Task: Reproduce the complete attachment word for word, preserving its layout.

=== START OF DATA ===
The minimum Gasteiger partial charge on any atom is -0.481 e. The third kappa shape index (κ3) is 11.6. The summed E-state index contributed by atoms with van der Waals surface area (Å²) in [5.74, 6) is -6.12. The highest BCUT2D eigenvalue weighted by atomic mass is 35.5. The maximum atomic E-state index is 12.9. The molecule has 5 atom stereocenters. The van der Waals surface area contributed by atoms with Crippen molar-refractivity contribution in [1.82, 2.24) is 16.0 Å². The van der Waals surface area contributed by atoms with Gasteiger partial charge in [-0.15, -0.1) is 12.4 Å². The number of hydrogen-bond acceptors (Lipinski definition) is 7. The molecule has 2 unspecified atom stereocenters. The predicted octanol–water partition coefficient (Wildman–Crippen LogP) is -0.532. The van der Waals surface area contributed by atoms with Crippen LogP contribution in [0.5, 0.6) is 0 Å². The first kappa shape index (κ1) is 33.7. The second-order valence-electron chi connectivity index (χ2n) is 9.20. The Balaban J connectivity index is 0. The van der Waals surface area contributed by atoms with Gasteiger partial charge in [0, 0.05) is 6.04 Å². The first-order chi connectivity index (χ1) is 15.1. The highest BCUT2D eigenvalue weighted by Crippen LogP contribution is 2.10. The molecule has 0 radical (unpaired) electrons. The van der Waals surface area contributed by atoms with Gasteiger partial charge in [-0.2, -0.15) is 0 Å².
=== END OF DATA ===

The minimum Gasteiger partial charge on any atom is -0.481 e. The third kappa shape index (κ3) is 11.6. The summed E-state index contributed by atoms with van der Waals surface area (Å²) in [5.74, 6) is -6.12. The highest BCUT2D eigenvalue weighted by atomic mass is 35.5. The maximum atomic E-state index is 12.9. The molecule has 5 atom stereocenters. The van der Waals surface area contributed by atoms with Crippen molar-refractivity contribution in [1.82, 2.24) is 16.0 Å². The van der Waals surface area contributed by atoms with Gasteiger partial charge in [-0.15, -0.1) is 12.4 Å². The number of hydrogen-bond acceptors (Lipinski definition) is 7. The molecule has 2 unspecified atom stereocenters. The predicted octanol–water partition coefficient (Wildman–Crippen LogP) is -0.532. The van der Waals surface area contributed by atoms with Crippen LogP contribution in [0.5, 0.6) is 0 Å². The first kappa shape index (κ1) is 33.7. The second-order valence-electron chi connectivity index (χ2n) is 9.20. The Balaban J connectivity index is 0. The van der Waals surface area contributed by atoms with Gasteiger partial charge in [0, 0.05) is 6.04 Å². The first-order chi connectivity index (χ1) is 15.1. The highest BCUT2D eigenvalue weighted by Crippen LogP contribution is 2.10. The molecule has 0 radical (unpaired) electrons. The van der Waals surface area contributed by atoms with Gasteiger partial charge in [-0.2, -0.15) is 0 Å².